China’s competition regulator has long been cautious about enforcing antitrust rules against China’s digital economy, which has become a prominent force of China’s economic growth and benefited millions of Chinese consumers. However, the recent antitrust investigation into e-commerce giant Alibaba is yet another example of increased antitrust enforcement in the internet sector, which was already under the regulatory spotlight in the preceding weeks.

First major abuse of dominance investigation in the internet sector

On 24 December 2020, China’s State Administration of Market Regulation (SAMR) announced (in Chinese) its investigation into Alibaba’s suspected monopolistic practices, including exclusive dealing requirements that prohibit the merchants from selling on its rivals’ platforms.

SAMR was later reported (in Chinese) to have conducted and completed an on-site investigation on the same day.

This represents SAMR’s first major publicly announced abuse of dominance investigation in the internet sector. Under the Anti-Monopoly Law (AML), SAMR may impose a fine of up to 10% of an offender's revenue.

Increased scrutiny on the internet sector   

The Alibaba investigation is however just one aspect of China’s evolving regulatory landscape that has been increasingly focused on internet businesses in 2020.

  • In January, SAMR proposed adding to the draft amended AML factors relevant to the assessment of dominance in the internet space (see our previous client briefing).
  • In November, SAMR released draft antitrust guidelines on the platform economy (in Chinese), which refer to the exclusive dealing practice, which Alibaba is now being accused of engaging in, as a possible form of abuse of dominance (see our previous newsletter).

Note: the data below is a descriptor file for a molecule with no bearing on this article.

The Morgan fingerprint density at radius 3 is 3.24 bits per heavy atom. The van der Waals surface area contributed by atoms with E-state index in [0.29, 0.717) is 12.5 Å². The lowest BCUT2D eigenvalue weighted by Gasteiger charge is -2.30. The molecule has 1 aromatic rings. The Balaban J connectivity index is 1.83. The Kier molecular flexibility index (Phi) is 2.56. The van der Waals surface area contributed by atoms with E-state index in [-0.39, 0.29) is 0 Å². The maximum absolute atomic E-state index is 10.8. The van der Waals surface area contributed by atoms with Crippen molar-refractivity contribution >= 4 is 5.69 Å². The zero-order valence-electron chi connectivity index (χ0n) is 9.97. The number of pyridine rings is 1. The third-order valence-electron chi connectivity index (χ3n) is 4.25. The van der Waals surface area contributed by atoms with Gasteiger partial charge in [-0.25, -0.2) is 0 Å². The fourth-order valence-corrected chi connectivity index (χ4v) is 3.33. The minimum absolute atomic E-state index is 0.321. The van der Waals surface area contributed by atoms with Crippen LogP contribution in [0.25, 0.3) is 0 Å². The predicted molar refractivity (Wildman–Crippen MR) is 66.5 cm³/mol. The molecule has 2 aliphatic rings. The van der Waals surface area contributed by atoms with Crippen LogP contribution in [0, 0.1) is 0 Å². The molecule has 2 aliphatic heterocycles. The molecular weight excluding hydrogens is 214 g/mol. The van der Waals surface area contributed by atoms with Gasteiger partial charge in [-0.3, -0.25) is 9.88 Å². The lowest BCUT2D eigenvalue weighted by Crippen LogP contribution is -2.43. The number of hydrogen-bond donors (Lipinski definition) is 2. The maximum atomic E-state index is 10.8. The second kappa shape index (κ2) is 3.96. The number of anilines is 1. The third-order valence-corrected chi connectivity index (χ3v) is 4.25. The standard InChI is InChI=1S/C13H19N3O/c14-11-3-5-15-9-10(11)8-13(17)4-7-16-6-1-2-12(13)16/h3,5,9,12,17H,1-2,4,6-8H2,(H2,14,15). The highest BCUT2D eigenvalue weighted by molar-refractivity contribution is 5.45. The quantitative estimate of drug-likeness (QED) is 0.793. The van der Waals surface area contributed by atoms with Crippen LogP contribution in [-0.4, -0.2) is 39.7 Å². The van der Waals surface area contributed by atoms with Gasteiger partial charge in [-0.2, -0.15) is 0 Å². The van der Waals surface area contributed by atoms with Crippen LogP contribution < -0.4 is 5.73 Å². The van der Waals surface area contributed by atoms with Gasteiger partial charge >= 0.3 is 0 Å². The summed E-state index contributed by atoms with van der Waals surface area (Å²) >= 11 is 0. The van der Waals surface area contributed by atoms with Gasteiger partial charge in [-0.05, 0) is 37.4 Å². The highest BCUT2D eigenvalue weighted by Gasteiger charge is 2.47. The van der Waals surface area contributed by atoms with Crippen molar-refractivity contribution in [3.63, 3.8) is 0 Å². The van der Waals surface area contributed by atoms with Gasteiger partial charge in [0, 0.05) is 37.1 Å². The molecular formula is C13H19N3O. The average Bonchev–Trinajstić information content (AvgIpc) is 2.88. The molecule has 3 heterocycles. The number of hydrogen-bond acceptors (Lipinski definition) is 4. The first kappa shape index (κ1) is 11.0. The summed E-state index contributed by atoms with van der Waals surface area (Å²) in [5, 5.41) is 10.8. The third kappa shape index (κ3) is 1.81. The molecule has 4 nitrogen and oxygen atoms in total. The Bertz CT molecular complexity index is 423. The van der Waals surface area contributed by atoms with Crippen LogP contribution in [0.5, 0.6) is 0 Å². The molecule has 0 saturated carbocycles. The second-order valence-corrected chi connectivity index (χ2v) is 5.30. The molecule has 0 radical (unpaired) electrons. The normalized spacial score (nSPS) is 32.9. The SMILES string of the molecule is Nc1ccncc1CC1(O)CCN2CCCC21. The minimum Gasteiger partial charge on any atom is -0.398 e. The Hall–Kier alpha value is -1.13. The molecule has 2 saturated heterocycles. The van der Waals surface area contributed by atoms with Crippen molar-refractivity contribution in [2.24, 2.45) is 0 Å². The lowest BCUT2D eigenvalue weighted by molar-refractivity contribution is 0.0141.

• On 14 December, SAMR for the first time fined three internet businesses, including Alibaba, for gun-jumping in transactions involving the variable interest entity (VIE) structure. It had been the market perception that transactions involving the VIE structure need not be filed in China (see our previous client briefing).

The trajectory of enhanced scrutiny will likely continue in 2021, as China’s leadership recently called for “strengthened antitrust efforts” in an economic conference for 2021 (as reported by the state news agency Xinhua).

Despite the tightened regulatory scrutiny, it is clear that the development of the digital economy remains important to China. Minutes after the Alibaba investigation was announced, The People’s Daily, a government-affiliated news outlet, wrote (in Chinese) that “strengthened antitrust regulation can eliminate the obstacles to the healthy development of the platform economy, which will see a better environment for development.”